This might surprise you: several niches in the legal industry do hold some
authority when discussing the valid necessity of having a pro se litigant
or power of attorney in place to represent you. This could often be the
case for, say, a divorce proceeding, of which one participant can't
mentally or even physically attend, hence that one participant would be
left without a representative to stand in.
Power-of-attorneys are common in a courtroom. However, they're not
always necessary as we recently see in an Ocean County Superior Court where a
divorce action now mandates that if any spouse is "mentally competent,"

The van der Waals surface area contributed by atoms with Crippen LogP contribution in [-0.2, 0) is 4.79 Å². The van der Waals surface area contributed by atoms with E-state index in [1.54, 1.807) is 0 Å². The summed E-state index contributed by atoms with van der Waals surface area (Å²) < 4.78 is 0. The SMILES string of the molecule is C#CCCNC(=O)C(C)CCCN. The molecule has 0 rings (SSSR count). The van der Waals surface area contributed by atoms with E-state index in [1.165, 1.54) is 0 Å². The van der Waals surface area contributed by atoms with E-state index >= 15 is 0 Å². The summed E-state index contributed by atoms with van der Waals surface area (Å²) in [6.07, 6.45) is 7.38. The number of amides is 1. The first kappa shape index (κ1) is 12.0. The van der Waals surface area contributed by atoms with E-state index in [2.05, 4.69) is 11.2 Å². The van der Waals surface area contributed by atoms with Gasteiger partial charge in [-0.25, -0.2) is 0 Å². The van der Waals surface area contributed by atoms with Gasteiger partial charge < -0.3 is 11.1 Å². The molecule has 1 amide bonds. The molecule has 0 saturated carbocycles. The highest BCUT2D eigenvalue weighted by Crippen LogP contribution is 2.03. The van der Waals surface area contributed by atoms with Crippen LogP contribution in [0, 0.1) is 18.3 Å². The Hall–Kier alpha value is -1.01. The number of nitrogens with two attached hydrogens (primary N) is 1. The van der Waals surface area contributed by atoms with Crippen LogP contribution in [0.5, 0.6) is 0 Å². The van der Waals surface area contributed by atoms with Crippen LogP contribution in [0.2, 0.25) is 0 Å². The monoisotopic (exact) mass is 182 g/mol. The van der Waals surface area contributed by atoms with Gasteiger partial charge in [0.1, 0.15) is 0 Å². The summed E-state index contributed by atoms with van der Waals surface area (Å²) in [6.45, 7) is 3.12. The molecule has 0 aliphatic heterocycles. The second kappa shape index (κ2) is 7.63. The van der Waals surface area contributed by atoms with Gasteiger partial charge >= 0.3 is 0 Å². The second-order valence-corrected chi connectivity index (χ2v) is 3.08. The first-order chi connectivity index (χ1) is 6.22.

that spouse must personally participate with such a divorce proceeding.
Judge Lawrence Jones himself declared that. No one can simply assign "power
of attorney" or a pro se litigant to handle matters. When it comes
to divorce, only two parties must participate: both spouses.
The reasoning behind that is simple – no one can know the particular
details of a divorce proceeding, not even a relative. Deputizing a POA
wouldn't be suitable in this case, even if the spouse in question
were an 80-year-old. The only way, of course, to ensure that a power-of-attorney
or pro se litigant can ever be substituted is if there can be medical
documentation and proof that the spouse is completely mentally incapable
of understanding the divorce situation.
This essential decision is crucial with respect to divorce law, especially
in New Jersey. There has been, in fact, a considerable increase in divorce
proceedings between couples of ages 60 and over nationwide. I would then
consider this decision to be extremely relevant.